You can use retroactive start to retain timing information for an SLA when a task
record changes. Retroactive pause prevents immediate breaches and notifications when
retroactive start is enabled for SLA definitions.
When a task record changes, typically a new SLA may be attached, with a new set of
timing information. This is useful if you are re-assigning an incident to another
group and want to attach a new SLA record with new timing information.
However, you may want to retain time information for the task in specific situations.
For example, an incident is raised with a priority of 3 -
Moderate and the priority changes to 1 -
Critical after 3 hours. A priority 1 SLA is attached to the incident
at that time. You can use retroactive start to ensure this SLA timing is adjusted
retroactively to count from when the incident was first created, rather than from
when the incident's priority changed. This reflects the actual time the user
You can use the retroactive pause property to apply pause times to the new SLA.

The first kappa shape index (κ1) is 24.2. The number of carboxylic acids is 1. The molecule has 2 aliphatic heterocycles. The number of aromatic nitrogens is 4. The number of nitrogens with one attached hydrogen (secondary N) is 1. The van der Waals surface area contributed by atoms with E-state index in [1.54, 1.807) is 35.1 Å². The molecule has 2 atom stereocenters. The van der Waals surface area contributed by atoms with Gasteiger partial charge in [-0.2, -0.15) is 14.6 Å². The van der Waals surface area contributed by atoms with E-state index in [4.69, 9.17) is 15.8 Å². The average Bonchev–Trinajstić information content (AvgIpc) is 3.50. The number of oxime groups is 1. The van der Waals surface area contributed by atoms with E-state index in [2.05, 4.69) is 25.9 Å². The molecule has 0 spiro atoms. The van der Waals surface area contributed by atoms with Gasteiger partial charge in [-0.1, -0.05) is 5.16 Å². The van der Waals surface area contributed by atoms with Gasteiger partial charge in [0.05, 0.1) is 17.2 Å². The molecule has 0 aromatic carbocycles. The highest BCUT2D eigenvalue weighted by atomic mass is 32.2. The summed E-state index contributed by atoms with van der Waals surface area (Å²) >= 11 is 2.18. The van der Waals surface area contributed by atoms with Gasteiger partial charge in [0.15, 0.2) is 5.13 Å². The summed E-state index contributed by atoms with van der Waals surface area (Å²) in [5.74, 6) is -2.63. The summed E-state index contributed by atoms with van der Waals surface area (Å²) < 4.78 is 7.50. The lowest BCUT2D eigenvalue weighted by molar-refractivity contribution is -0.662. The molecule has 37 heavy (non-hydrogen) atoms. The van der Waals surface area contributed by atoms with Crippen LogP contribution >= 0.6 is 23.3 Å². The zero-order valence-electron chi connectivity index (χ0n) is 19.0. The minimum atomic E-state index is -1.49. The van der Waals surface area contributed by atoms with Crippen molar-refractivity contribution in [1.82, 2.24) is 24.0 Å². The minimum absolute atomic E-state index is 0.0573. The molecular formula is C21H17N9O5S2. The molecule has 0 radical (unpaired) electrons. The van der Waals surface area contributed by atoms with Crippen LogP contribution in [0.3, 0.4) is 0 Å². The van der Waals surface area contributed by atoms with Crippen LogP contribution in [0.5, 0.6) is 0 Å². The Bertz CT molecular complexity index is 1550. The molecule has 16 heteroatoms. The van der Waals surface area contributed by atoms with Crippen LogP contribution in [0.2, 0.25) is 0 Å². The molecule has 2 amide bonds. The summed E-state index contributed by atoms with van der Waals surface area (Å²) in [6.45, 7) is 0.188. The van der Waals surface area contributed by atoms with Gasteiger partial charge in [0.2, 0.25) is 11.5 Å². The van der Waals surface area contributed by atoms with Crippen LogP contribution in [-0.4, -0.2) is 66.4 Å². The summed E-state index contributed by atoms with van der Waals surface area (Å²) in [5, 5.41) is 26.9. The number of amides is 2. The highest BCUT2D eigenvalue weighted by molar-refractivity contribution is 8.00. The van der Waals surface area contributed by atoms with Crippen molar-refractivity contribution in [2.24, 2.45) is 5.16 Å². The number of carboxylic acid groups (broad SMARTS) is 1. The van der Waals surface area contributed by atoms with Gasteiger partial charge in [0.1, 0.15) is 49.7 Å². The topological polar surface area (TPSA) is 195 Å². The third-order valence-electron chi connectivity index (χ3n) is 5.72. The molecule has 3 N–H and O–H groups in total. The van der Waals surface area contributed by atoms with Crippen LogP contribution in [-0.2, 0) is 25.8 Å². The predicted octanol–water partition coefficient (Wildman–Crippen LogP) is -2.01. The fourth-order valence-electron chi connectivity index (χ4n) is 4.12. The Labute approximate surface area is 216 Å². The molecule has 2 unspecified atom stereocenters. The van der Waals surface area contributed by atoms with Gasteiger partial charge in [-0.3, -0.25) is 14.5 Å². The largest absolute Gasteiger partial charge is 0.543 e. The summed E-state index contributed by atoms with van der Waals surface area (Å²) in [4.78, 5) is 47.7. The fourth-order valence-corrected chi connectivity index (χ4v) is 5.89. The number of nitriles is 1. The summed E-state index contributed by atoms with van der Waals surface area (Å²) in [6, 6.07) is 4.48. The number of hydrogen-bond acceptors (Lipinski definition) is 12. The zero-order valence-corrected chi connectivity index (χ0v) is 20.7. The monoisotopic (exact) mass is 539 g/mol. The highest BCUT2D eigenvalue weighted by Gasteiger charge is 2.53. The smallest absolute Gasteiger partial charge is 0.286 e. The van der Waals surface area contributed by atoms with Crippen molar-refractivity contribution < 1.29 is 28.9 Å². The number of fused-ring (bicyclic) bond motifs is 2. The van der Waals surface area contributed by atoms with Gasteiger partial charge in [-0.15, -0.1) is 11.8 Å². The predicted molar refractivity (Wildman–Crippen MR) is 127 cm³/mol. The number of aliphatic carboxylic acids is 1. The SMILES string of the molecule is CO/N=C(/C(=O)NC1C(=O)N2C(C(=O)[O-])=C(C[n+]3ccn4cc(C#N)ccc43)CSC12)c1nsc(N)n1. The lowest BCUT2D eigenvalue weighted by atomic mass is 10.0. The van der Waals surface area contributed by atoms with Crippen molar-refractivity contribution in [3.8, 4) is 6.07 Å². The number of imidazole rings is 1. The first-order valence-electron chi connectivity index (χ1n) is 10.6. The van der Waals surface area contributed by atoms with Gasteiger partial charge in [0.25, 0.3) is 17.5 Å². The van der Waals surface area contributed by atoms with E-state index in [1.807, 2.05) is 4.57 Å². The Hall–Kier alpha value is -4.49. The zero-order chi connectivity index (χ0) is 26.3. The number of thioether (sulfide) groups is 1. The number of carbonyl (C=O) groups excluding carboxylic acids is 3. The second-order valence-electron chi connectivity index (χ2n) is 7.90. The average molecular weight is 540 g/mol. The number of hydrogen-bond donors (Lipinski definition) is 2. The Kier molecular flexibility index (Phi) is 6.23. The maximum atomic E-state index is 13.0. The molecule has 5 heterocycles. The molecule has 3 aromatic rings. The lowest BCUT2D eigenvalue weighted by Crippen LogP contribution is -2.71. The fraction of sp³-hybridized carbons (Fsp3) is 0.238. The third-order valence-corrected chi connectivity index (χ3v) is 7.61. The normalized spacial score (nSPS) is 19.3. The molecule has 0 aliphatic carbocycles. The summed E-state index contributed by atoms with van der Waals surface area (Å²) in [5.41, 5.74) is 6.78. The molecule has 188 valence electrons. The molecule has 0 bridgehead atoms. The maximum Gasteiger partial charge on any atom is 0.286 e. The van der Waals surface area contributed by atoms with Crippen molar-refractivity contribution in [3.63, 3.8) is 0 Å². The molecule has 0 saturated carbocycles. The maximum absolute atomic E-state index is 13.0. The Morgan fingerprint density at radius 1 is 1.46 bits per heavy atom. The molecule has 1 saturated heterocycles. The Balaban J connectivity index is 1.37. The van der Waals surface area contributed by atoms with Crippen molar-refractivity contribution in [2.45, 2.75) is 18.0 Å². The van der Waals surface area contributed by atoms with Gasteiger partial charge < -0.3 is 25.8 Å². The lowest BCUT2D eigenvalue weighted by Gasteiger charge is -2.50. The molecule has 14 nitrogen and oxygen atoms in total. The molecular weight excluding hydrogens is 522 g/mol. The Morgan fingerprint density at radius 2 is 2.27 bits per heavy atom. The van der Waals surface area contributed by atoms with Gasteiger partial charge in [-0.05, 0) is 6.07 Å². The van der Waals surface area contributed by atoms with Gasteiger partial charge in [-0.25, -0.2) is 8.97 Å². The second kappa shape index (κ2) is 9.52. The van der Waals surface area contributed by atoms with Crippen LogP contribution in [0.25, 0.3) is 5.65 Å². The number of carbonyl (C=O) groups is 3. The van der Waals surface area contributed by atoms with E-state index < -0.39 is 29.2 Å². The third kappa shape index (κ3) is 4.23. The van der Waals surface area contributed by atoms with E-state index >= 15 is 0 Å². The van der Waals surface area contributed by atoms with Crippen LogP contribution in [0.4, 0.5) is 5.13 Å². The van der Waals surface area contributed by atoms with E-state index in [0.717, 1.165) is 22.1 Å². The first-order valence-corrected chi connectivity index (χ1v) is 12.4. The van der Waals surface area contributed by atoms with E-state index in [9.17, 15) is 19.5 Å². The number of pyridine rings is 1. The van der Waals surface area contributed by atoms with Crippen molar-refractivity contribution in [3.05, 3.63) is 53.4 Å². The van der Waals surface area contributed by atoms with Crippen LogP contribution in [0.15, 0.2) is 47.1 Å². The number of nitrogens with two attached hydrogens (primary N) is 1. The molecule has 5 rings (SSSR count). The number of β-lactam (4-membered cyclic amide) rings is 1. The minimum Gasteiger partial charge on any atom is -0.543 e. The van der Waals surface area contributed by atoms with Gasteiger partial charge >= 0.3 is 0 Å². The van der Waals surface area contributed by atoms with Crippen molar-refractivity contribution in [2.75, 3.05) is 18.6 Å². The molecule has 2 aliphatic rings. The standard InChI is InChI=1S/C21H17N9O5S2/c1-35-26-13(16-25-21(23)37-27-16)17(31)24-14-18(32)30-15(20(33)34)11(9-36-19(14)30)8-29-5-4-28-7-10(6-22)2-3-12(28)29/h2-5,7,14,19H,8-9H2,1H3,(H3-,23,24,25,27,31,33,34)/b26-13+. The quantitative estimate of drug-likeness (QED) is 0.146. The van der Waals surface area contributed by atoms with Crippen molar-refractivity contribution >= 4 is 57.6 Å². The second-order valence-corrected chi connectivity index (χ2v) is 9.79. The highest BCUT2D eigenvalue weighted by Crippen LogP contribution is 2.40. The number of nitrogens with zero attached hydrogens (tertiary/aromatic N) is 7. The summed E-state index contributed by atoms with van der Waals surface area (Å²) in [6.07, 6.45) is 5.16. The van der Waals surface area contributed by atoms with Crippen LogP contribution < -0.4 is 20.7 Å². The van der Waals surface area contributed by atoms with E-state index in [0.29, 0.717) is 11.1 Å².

When retroactive start is enabled, it may result in task
SLAs being breached as soon they attach, which will trigger multiple notifications. To
prevent the workflow from being processed for these breached SLAs, set the
com.snc.sla.workflow.run_for_breached property to
Open the relevant SLA definition record.
In the Start Condition section, select the
Retroactive start check box.
From the Set start to, select the event from which the
This option determines the start time used for every task SLA record created
from this SLA definition.
For example, you can select Opened to start the SLA
from when the task form was initially opened to create the record, which
accurately reflects the time the end user contacts the service desk.
Alternatively, you can select Created to start the
SLA from when the task form was initially saved.
To enable the retroactive pause property, select the Retroactive
pause check box.
Enabling this property ensures that the new task SLA record gets any pause
time that would have been accumulated during the period between the retroactive
start time and now. This pause time increases the breach time with the